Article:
International (Working) Women’s Day

A statement by the IWW Gender Equity Committee about International Women's Day

Submitted by Juan Conatz on March 1, 2014

The Gender Equity Committee (GEC) is both honored and excited to reflect on the impact working women have had on the labor movement and working-class struggle, contributing to the creation of International Women’s Day (IWD).

IWD, for more than a century, has been and continues to be a day of workingclass women’s resistance and organizing, bridging the women’s movement and the working-class labor movement.

IWD dates back to the garment workers’ picket in New York City on March 8, 1857, when women workers demanded a 10-hour workday, better working conditions, and equal rights for women. Fiftyone years later, on March 8, 1908, a group of New York needle trades women workers went on strike in honor of their sisters from the garment workers’ strike of 1857, in which they demanded an end to sweatshop and child labor, and the right to vote.

In 1910, at a meeting of The Second International, German socialist Clara Zetkin proposed that March 8 be celebrated as International Women’s Day to commemorate both previously mentioned strikes and lay a fertile ground for working women’s resistance and organizing across the globe.

Two years later, in 1912, Wobblies went on strike at a textile mill in Lawrence, Mass., commonly referred to as the “Bread and Roses” strike. The strike was led by a contingent of mostly women and immigrants in response to the bosses cutting their wages following the passage of a new state law reducing the maximum hours in a work week. While this strike did not occur on March 8, it did occur in the spring and its message has since sparked many other direct actions in which working-class people have demanded the need for both the necessities in life as well as some of “the good things of life.” “Bread and Roses” has continued to be a common theme for the working class on IWD.

On IWD in 1917, a group of striking women textile workers in Petrograd, Russia sparked the Russian Revolution and urged their husbands and brothers to join them. They mobilized 90,000 workers to demand bread and an end to war and Tsarist repression.

Since the early 1900s, workers have, first and foremost, used IWD as a day to resist and organize together, and second to celebrate the hard-fought struggles of working people all across the world. Many countries—including Afghanistan, Cuba, Vietnam, and Russia—celebrate March 8 as an official holiday.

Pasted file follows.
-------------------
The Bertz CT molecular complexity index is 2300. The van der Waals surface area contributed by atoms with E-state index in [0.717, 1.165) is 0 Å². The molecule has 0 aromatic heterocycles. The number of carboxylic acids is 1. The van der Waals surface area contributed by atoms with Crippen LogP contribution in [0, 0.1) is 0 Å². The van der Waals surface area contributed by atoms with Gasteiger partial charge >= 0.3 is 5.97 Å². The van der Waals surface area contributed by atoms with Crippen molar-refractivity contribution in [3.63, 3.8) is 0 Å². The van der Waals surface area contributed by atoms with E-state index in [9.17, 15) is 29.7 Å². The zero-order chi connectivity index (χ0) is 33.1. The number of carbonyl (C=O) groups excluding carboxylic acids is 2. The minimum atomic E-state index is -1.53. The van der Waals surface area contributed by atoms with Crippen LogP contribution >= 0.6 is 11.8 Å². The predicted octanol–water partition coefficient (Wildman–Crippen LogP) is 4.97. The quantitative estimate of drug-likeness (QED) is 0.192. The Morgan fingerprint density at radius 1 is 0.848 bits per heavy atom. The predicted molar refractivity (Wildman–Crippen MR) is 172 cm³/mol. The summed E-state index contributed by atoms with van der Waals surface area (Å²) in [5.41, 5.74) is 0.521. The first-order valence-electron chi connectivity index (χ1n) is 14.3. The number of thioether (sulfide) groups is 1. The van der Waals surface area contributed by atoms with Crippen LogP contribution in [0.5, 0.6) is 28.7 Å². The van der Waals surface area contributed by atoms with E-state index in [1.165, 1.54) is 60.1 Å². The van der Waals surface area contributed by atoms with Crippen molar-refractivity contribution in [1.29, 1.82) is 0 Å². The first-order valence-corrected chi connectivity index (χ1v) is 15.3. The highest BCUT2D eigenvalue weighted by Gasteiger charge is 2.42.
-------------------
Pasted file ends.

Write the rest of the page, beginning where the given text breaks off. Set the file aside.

The GEC believes this kind of struggle is important, and the true working-class roots of IWD must not be forgotten. We must not allow its history to be diluted by a bourgeois agenda, much the way Labor Day has replaced May Day as the widely celebrated working-class holiday in the United States. It is crucial that we continue forward, in similar spirit of our sisters who went on strike in 1857 and 1908, fighting to abolish patriarchy and sexism alongside capitalism, as both systems of oppression and exploitation are deeply intertwined.

Therefore, the GEC supports the struggle for gender equity in our union, workplaces, and the world at large. The five voting members of the GEC—elected at the IWW General Convention each year— communicate with each other as well as other members through the GEC listserv, offering their experiences, resources, and solidarity. Any member is welcome to join. If you are interested please visit http://

Because we recognize that our own union is sometimes the source of genderbased violence and inequity, we are here to seek out and/or offer resources for peer mediation, conflict resolution, anti-sexism training, literature, consent training and direct actions. Our aim is to foster an atmosphere of inclusiveness in the labor movement and the IWW in particular.

The GEC is also responsible for administering the IWW Sato Fund in memory of Charlene “Charlie” Sato. The Sato Fund was started to aid IWW members who are women, genderqueer or trans* to attend important meetings, trainings, classes and workshops, therefore elevating the participation, ability, and presence of noncissexual (“cis”) male membership. If you qualify and this resource would be of help to you, please contact us at [email protected] to get started on the application process.